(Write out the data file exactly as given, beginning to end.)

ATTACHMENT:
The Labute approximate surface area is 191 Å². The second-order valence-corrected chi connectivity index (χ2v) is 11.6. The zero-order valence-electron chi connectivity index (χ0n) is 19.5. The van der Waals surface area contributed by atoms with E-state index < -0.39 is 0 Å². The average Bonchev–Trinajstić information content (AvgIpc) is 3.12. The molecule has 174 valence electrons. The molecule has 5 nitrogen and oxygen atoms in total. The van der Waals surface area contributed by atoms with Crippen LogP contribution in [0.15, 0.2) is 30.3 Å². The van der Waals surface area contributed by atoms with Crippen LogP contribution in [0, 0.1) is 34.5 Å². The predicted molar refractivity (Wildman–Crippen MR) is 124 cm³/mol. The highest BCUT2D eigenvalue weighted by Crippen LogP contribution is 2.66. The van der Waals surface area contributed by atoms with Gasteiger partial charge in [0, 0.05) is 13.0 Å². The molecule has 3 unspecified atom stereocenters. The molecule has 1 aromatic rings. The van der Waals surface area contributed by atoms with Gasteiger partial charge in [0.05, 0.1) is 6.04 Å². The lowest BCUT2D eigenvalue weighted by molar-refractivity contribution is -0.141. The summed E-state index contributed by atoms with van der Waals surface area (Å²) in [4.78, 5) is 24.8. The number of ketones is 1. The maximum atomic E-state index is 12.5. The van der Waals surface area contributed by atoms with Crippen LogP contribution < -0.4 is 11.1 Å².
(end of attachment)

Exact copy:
The Labute approximate surface area is 191 Å². The second-order valence-corrected chi connectivity index (χ2v) is 11.6. The zero-order valence-electron chi connectivity index (χ0n) is 19.5. The van der Waals surface area contributed by atoms with E-state index < -0.39 is 0 Å². The average Bonchev–Trinajstić information content (AvgIpc) is 3.12. The molecule has 174 valence electrons. The molecule has 5 nitrogen and oxygen atoms in total. The van der Waals surface area contributed by atoms with Crippen LogP contribution in [0.15, 0.2) is 30.3 Å². The van der Waals surface area contributed by atoms with Crippen LogP contribution in [0, 0.1) is 34.5 Å². The predicted molar refractivity (Wildman–Crippen MR) is 124 cm³/mol. The highest BCUT2D eigenvalue weighted by Crippen LogP contribution is 2.66. The van der Waals surface area contributed by atoms with Gasteiger partial charge in [0, 0.05) is 13.0 Å². The molecule has 3 unspecified atom stereocenters. The molecule has 1 aromatic rings. The van der Waals surface area contributed by atoms with Gasteiger partial charge in [0.05, 0.1) is 6.04 Å². The lowest BCUT2D eigenvalue weighted by molar-refractivity contribution is -0.141. The summed E-state index contributed by atoms with van der Waals surface area (Å²) in [4.78, 5) is 24.8. The number of ketones is 1. The maximum atomic E-state index is 12.5. The van der Waals surface area contributed by atoms with Crippen LogP contribution < -0.4 is 11.1 Å².